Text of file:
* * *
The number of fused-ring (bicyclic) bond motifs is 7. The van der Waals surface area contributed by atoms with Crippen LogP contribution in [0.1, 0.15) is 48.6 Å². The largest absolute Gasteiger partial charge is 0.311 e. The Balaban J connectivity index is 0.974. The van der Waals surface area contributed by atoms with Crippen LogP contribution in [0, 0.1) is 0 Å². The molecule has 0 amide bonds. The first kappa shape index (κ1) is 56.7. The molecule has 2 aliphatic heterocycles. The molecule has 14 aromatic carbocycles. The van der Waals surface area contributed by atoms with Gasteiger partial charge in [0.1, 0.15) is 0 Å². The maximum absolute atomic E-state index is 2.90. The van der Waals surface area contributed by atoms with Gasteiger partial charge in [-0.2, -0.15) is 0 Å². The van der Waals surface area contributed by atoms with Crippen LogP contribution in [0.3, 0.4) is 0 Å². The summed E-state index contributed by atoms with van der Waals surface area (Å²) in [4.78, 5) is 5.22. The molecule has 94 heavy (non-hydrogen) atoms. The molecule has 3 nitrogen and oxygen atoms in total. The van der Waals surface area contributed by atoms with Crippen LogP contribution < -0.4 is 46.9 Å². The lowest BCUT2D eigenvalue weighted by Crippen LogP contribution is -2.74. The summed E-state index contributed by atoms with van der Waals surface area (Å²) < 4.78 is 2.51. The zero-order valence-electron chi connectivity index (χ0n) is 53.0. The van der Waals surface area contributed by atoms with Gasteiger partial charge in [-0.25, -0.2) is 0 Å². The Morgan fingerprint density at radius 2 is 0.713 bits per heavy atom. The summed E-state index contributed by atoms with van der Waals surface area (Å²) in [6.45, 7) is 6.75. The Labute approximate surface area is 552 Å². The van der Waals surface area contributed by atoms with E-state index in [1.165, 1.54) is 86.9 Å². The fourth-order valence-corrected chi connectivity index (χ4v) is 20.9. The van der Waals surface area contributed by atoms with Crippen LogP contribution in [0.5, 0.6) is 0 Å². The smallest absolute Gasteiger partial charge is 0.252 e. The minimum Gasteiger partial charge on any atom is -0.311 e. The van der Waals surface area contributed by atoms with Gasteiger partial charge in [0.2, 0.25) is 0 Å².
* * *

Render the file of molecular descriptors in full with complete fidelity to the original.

The number of fused-ring (bicyclic) bond motifs is 7. The van der Waals surface area contributed by atoms with Crippen LogP contribution in [0.1, 0.15) is 48.6 Å². The largest absolute Gasteiger partial charge is 0.311 e. The Balaban J connectivity index is 0.974. The van der Waals surface area contributed by atoms with Crippen LogP contribution in [0, 0.1) is 0 Å². The molecule has 0 amide bonds. The first kappa shape index (κ1) is 56.7. The molecule has 2 aliphatic heterocycles. The molecule has 14 aromatic carbocycles. The van der Waals surface area contributed by atoms with Gasteiger partial charge in [0.1, 0.15) is 0 Å². The maximum absolute atomic E-state index is 2.90. The van der Waals surface area contributed by atoms with Gasteiger partial charge in [-0.2, -0.15) is 0 Å². The van der Waals surface area contributed by atoms with Crippen LogP contribution in [0.3, 0.4) is 0 Å². The summed E-state index contributed by atoms with van der Waals surface area (Å²) in [4.78, 5) is 5.22. The molecule has 94 heavy (non-hydrogen) atoms. The molecule has 3 nitrogen and oxygen atoms in total. The van der Waals surface area contributed by atoms with Crippen LogP contribution < -0.4 is 46.9 Å². The lowest BCUT2D eigenvalue weighted by Crippen LogP contribution is -2.74. The summed E-state index contributed by atoms with van der Waals surface area (Å²) < 4.78 is 2.51. The zero-order valence-electron chi connectivity index (χ0n) is 53.0. The van der Waals surface area contributed by atoms with Gasteiger partial charge in [-0.25, -0.2) is 0 Å². The Morgan fingerprint density at radius 2 is 0.713 bits per heavy atom. The summed E-state index contributed by atoms with van der Waals surface area (Å²) in [6.45, 7) is 6.75. The Labute approximate surface area is 552 Å². The van der Waals surface area contributed by atoms with E-state index in [1.165, 1.54) is 86.9 Å². The fourth-order valence-corrected chi connectivity index (χ4v) is 20.9. The van der Waals surface area contributed by atoms with Crippen LogP contribution in [0.5, 0.6) is 0 Å². The smallest absolute Gasteiger partial charge is 0.252 e. The minimum Gasteiger partial charge on any atom is -0.311 e. The van der Waals surface area contributed by atoms with Gasteiger partial charge in [0.2, 0.25) is 0 Å².